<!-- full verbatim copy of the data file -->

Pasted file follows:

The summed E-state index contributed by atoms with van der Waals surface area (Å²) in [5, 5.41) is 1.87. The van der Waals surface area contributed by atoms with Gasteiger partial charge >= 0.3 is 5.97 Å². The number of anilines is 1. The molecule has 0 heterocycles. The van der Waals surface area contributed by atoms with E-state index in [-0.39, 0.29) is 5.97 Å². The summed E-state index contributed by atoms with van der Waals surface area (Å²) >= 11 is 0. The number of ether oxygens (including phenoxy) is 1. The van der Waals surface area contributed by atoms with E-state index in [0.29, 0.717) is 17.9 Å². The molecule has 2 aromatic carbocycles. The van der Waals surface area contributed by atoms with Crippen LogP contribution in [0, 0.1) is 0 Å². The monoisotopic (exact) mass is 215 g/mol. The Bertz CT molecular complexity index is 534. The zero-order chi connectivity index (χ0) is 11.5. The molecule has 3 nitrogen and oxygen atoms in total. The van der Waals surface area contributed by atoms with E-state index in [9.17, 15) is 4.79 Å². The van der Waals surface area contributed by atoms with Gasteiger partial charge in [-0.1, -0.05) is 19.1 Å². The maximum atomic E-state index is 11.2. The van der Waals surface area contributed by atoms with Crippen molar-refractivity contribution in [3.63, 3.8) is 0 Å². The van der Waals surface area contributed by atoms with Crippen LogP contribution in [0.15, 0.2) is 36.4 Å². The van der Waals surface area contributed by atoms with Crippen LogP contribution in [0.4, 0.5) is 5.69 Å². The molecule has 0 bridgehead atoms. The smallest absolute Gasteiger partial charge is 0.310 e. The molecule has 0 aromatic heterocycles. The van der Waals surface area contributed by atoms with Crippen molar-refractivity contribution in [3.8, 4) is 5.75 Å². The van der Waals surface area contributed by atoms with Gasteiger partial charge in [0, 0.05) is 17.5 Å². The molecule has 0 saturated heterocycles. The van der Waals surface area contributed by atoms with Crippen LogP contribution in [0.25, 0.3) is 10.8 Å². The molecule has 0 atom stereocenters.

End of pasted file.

The summed E-state index contributed by atoms with van der Waals surface area (Å²) in [5, 5.41) is 1.87. The van der Waals surface area contributed by atoms with Gasteiger partial charge >= 0.3 is 5.97 Å². The number of anilines is 1. The molecule has 0 heterocycles. The van der Waals surface area contributed by atoms with E-state index in [-0.39, 0.29) is 5.97 Å². The summed E-state index contributed by atoms with van der Waals surface area (Å²) >= 11 is 0. The number of ether oxygens (including phenoxy) is 1. The van der Waals surface area contributed by atoms with E-state index in [0.29, 0.717) is 17.9 Å². The molecule has 2 aromatic carbocycles. The van der Waals surface area contributed by atoms with Crippen LogP contribution in [0, 0.1) is 0 Å². The monoisotopic (exact) mass is 215 g/mol. The Bertz CT molecular complexity index is 534. The zero-order chi connectivity index (χ0) is 11.5. The molecule has 3 nitrogen and oxygen atoms in total. The van der Waals surface area contributed by atoms with E-state index in [9.17, 15) is 4.79 Å². The van der Waals surface area contributed by atoms with Gasteiger partial charge in [-0.1, -0.05) is 19.1 Å². The maximum atomic E-state index is 11.2. The van der Waals surface area contributed by atoms with Crippen molar-refractivity contribution in [3.63, 3.8) is 0 Å². The van der Waals surface area contributed by atoms with Crippen LogP contribution in [0.15, 0.2) is 36.4 Å². The van der Waals surface area contributed by atoms with Crippen LogP contribution in [0.4, 0.5) is 5.69 Å². The molecule has 0 bridgehead atoms. The smallest absolute Gasteiger partial charge is 0.310 e. The molecule has 0 aromatic heterocycles. The van der Waals surface area contributed by atoms with Crippen molar-refractivity contribution in [3.8, 4) is 5.75 Å². The van der Waals surface area contributed by atoms with Gasteiger partial charge in [0, 0.05) is 17.5 Å². The molecule has 0 saturated heterocycles. The van der Waals surface area contributed by atoms with Crippen LogP contribution in [0.25, 0.3) is 10.8 Å². The molecule has 0 atom stereocenters.